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  • I bought this in April 2013, and I knew it had only USB 2.0. But now I am not so happy about it. I don’t know what to do when Mojave comes this autumn and I must change graphic card to be able to install it. I have a new card, but it gives the computer problems. It was bought on eBay from some reseller that wasn’t serious and now I have a card flashed with bad Mac-rom called Mac Edition. I am thinking about to leave Apple and buy an Windows-based computer, there is no options for this, I will not buy Trashcan for a hell lot of money and get 5 years old technique. And if a new Mac Pro come, I can’t afford it. My Apple-era seems to be over after 20 years.

  • I have a Mac Pro (Mid 2012), running 2 x 3.06 GHz 6-Core Intel Xeon’s, 4 2TB drives, and dual ATI Radeon HD 5770 1024 MB graphic cards. My mac does not support Apple’s Thunderbolt monitors, although I have a brand new one sitting in my office unused.

    1. Is there any way to make Thunderbolt work? Any ideas? New Mac motherboard??
    2. Otherwise, what is a recommend non-Mac monitor that is equivalent in crispness to my current 27″ LED Cinema Display (and if it has a built in speaker & video camera combo, that would be great too)?
    3. Finally, if not 1 or 2 above, is there a video adapter that I can outfit my current machine with that will support dual 32″ 4k monitors (and what monitor do you recommend) or one 32″/Cinema Display combo?

    I love my Mac Pro, which was purchased in early 2013, and I do not want to have to swap a machine simply because Mac was foolish enough not to offer Thunderbolt with these machines, even in 2012/2013. The new Mac Pro’s don’t even offer dual processor options like this! My machine is a beast…I’m just limited unfortunately with the whole Thunderbolt/Monitor issue.

    • Hello Ken,

      Thank you for your questions! At this time, there is no way to add a Thunderbolt port to a non-thunderbolt Mac.

      We would recommend to contact the manufacturer of your graphic cards in order to provide the best information and compatible applications.

      If you have any further questions, please feel free to contact our Technical Support Team!

  • Own a MacPro 2.66GHz 1.1 and I’m in a quandary as to upgrading or replacing. As far as we know right now, the MacPro 1.1 won’t run Mountain Lion. I don’t do much video, mostly use Aperture. I’ve upgraded the RAM and added the 5770 video card. Tried an OWC SSD a year ago but had issues with waking from sleep so I’ve been using a 300GB Raptor as my boot drive. I love the fact that the machine never runs hot, even with 4 drives and a second optical drive. Don’t want to wait another year in hopes that a new MacPro will be released. Thought about getting one of the new low end Pros for now. Should last me along time. At least I would be able to use the faster SSDs and upgrade the video if needed. Looked into getting the latest i7 quad core Mini and adding SSD, 750GB 7.2k HDD and maxing out the RAM. Afraid of heat issues inside that tiny box. Already have a nice 13″ MBP that I use on service calls so getting a newer laptop to replace the MacPro isn’t in the equation. Any thoughts?

    • What did you end up doing? I too have a Mac Pro 2.66 Quad 1,1 and now it is only worth $500 on eBay. Thinking of keeping it as a media server and plunking down some cash on a Mac Pro 5,1 3.33 6 Core. Any thoughts from you guys out there? Thanks

  • Do you know if OS X Mountain Lion (10.8) will address the 96GB RAM limitation that prevents Apple’s current systems from addressing 128GB RAM? According to your site, the hardware itself can use 128GB RAM under Windows but the Mac OS limits system use to 96GB RAM. Have you guys tested any of the recent ML builds?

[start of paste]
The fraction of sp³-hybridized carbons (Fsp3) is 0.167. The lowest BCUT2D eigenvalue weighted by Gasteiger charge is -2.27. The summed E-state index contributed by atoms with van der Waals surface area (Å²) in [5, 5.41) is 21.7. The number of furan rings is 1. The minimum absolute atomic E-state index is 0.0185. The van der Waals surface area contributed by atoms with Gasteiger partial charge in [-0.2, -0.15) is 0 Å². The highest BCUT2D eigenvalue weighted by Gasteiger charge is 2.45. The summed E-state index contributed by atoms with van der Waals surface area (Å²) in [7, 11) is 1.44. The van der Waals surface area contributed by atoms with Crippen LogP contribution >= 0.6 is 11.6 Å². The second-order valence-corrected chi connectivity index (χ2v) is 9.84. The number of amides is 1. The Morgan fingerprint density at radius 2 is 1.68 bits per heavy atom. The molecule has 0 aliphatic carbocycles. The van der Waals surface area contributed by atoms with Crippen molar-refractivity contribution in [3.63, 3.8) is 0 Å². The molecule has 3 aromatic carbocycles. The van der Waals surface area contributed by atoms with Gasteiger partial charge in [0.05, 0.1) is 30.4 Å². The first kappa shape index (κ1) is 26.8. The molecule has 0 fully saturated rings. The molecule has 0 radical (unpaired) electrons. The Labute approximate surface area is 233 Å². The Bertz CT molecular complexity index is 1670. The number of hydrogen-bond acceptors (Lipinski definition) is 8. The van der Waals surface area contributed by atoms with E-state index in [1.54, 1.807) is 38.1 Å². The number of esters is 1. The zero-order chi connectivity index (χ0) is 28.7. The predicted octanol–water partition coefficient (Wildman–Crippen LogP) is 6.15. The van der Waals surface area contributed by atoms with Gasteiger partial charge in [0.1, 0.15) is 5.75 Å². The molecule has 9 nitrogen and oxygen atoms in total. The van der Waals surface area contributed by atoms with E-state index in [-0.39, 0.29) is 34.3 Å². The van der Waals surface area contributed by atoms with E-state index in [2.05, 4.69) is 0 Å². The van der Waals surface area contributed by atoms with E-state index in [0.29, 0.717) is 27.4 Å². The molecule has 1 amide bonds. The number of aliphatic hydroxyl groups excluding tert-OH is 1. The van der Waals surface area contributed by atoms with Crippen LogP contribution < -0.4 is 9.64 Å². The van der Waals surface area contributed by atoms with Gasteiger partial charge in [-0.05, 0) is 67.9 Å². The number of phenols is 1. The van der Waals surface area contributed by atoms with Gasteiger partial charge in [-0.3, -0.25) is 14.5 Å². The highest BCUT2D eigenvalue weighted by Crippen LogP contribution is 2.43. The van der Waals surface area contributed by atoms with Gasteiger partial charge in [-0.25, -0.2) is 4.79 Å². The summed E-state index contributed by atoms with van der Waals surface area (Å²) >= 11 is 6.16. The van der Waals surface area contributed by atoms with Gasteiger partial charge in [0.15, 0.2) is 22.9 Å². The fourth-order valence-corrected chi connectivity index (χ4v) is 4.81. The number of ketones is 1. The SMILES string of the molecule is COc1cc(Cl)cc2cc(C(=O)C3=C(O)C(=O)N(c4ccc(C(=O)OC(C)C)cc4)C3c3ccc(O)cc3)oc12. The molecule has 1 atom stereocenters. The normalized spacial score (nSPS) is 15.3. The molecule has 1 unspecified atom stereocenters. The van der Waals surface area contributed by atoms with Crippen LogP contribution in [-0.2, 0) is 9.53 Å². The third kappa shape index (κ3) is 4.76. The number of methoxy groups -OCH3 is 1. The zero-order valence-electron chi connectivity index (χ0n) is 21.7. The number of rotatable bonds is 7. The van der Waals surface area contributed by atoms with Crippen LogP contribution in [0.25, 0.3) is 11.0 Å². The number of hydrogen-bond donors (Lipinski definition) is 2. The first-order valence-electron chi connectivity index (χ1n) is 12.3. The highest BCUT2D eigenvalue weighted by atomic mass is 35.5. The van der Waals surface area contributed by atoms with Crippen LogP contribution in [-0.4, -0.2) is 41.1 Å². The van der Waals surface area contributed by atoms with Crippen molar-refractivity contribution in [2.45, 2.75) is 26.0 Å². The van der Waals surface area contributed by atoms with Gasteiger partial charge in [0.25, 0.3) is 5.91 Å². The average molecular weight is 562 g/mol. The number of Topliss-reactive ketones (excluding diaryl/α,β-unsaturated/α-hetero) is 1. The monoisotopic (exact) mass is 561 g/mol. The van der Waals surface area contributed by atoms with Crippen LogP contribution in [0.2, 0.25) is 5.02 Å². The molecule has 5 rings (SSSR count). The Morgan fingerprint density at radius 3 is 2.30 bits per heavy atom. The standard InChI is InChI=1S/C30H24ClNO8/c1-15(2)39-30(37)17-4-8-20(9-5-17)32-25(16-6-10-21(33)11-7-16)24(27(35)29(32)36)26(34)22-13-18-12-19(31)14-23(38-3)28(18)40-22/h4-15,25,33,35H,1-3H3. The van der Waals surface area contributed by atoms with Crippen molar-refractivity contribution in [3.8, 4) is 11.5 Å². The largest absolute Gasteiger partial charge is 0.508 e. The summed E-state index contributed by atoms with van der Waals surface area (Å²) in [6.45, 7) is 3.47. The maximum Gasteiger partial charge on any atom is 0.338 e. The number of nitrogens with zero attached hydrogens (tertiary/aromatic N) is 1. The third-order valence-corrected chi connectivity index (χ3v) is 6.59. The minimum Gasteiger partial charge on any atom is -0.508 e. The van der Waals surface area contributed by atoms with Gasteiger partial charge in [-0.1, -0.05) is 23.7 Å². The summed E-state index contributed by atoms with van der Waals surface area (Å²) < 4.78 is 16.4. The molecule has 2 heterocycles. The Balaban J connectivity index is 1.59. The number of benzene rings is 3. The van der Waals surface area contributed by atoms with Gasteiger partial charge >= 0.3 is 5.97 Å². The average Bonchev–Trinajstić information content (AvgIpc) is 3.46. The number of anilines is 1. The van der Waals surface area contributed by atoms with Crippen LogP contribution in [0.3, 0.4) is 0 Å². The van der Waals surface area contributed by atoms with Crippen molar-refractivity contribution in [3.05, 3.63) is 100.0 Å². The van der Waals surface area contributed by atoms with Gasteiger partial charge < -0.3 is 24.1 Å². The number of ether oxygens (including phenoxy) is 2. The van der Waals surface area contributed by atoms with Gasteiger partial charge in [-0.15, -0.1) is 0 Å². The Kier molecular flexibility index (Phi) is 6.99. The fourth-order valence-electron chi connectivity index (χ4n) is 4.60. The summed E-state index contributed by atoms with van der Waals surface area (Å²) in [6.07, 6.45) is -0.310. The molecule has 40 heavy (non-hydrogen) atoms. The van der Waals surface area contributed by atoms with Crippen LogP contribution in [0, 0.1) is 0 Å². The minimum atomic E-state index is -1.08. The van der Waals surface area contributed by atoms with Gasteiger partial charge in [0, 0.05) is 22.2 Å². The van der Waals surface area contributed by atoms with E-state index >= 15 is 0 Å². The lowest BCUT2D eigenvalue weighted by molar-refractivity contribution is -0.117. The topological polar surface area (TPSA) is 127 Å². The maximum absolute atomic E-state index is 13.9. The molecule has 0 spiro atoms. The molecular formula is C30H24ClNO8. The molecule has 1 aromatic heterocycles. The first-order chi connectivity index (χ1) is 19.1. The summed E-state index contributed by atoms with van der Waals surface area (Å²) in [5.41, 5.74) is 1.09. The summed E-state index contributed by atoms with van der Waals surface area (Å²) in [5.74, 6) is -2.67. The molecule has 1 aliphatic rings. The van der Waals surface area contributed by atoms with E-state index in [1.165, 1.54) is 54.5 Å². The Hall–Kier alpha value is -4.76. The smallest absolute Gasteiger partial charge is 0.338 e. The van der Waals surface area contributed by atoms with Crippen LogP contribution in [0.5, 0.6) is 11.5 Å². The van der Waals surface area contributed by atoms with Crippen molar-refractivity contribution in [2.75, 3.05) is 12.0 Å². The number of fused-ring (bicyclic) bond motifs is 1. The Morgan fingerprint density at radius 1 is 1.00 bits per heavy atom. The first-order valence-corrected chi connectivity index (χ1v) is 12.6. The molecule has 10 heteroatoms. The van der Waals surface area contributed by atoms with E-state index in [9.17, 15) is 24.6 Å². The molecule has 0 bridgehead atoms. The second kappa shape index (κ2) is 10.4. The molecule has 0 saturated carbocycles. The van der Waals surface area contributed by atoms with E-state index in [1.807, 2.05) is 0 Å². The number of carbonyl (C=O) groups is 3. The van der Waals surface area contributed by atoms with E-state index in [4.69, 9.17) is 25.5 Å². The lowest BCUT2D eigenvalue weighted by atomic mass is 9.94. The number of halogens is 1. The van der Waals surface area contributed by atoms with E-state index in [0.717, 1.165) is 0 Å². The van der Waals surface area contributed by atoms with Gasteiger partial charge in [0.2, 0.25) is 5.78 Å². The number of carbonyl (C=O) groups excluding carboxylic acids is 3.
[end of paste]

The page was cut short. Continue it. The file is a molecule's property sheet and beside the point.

• Can’t really speak as to any testing, features, or limitations of Mountain Lion until it is actually released – non-disclosure agreement and all.

  • You don’t explct say, is accelsior pci-e compat w. new 3.33 6core Mac pro ??

    Can be partitioned, boot win 7 in bootcamp ??

    Can function as above when configured as raid 1 ??


    • Yes the Accelsior is compatible with all the latest Mac Pro models (which are still model Id: MacPro5,1).

      We suggest that if using for bootcamp, that you make the entire drive a single bootcamp partition.

  • I bought my Macpro last year. 12 Core, 8GB RAM, 2 X ATI RAEDON 5770 (1GB Each). Any recommendation on upgrading my graphics card? Preferbly 4GB. I still feel 2GB is not enough.

  • Is it possible to install two Mercury Accelsiors and put them in a software RAID 0 as the boot drive? If so, would we be talking 1.4GB transfers or is there a lower ceiling?

      • Using 2 Accelsiors with software RAID-0 on my system gets about 1.5-1.6GB/s transfer rates.
        However, at least for LION I was unable to get OS X to install on such a RAID.
        Instead, I installed Lion on a partition of one of the Accelsiors & RAID-0’d the remaining partition with an equal sized partion on the other Accelsior.
        I don’t see where the RAID-0 results from diglloyd was from the boot drive of a RAID-0 across two Accelsiors.

  • The big question for me is;
    Since this was a refresh as opposed to an update, can these new Mac Pro’s be made to run snow leopard?
    On the current gen iMac and the Mid 2010 Mac Pro, even if they shipped with Lion, if you got your hands on the disks for a 10.6 iMac/Mac Pro install disk (or had a disk image of the computer) you can easily “downgrade” to 10.6.
    I need someone who has access to one of these new units to test this!

    • Not an issue installing 10.6 on the 2012 Mac Pro at all. We’ve tested it here in the OWC Lab for you.

  • Hate to break it to you, but the new model isn’t “approximately $500 less expensive”. The previous base model also listed for $2499, but yes, the new model has a faster processor and double the memory.

    The two processor, however, went up in price. The previous model listed for $3499, but only had 8 cores. The new model lists for $3799, but comes standard with 12 cores. To get 12 cores before started at $4999. Oh yeah, the two processor machine have double the memory as before also.

  • My understanding was that thunderbolt ports cannot be added by expansion cards period, as it has to be integrated with the chipset of the logic board directly.